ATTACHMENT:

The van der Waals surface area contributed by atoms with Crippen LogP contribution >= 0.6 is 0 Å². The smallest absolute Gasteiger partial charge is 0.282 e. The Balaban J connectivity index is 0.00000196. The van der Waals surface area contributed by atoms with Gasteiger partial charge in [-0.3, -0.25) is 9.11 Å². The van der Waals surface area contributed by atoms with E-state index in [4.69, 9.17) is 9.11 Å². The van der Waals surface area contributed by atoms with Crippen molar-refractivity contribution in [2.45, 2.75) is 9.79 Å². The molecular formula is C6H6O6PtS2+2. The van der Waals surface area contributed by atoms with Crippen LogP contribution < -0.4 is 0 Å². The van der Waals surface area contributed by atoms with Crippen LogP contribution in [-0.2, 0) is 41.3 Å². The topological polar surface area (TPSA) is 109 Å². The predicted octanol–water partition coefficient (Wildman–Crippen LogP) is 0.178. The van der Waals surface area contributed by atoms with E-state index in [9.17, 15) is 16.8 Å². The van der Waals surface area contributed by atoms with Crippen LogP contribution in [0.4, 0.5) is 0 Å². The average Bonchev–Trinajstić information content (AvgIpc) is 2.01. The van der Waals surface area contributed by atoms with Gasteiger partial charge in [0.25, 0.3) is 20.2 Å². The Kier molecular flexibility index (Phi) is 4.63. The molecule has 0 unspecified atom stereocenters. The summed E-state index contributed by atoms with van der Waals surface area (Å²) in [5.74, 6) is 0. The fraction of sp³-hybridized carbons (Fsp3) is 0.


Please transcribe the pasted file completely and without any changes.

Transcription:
The van der Waals surface area contributed by atoms with Crippen LogP contribution >= 0.6 is 0 Å². The smallest absolute Gasteiger partial charge is 0.282 e. The Balaban J connectivity index is 0.00000196. The van der Waals surface area contributed by atoms with Gasteiger partial charge in [-0.3, -0.25) is 9.11 Å². The van der Waals surface area contributed by atoms with E-state index in [4.69, 9.17) is 9.11 Å². The van der Waals surface area contributed by atoms with Crippen molar-refractivity contribution in [2.45, 2.75) is 9.79 Å². The molecular formula is C6H6O6PtS2+2. The van der Waals surface area contributed by atoms with Crippen LogP contribution < -0.4 is 0 Å². The van der Waals surface area contributed by atoms with Crippen LogP contribution in [-0.2, 0) is 41.3 Å². The topological polar surface area (TPSA) is 109 Å². The predicted octanol–water partition coefficient (Wildman–Crippen LogP) is 0.178. The van der Waals surface area contributed by atoms with E-state index in [9.17, 15) is 16.8 Å². The van der Waals surface area contributed by atoms with Crippen LogP contribution in [0.4, 0.5) is 0 Å². The average Bonchev–Trinajstić information content (AvgIpc) is 2.01. The van der Waals surface area contributed by atoms with Gasteiger partial charge in [0.25, 0.3) is 20.2 Å². The Kier molecular flexibility index (Phi) is 4.63. The molecule has 0 unspecified atom stereocenters. The summed E-state index contributed by atoms with van der Waals surface area (Å²) in [5.74, 6) is 0. The fraction of sp³-hybridized carbons (Fsp3) is 0.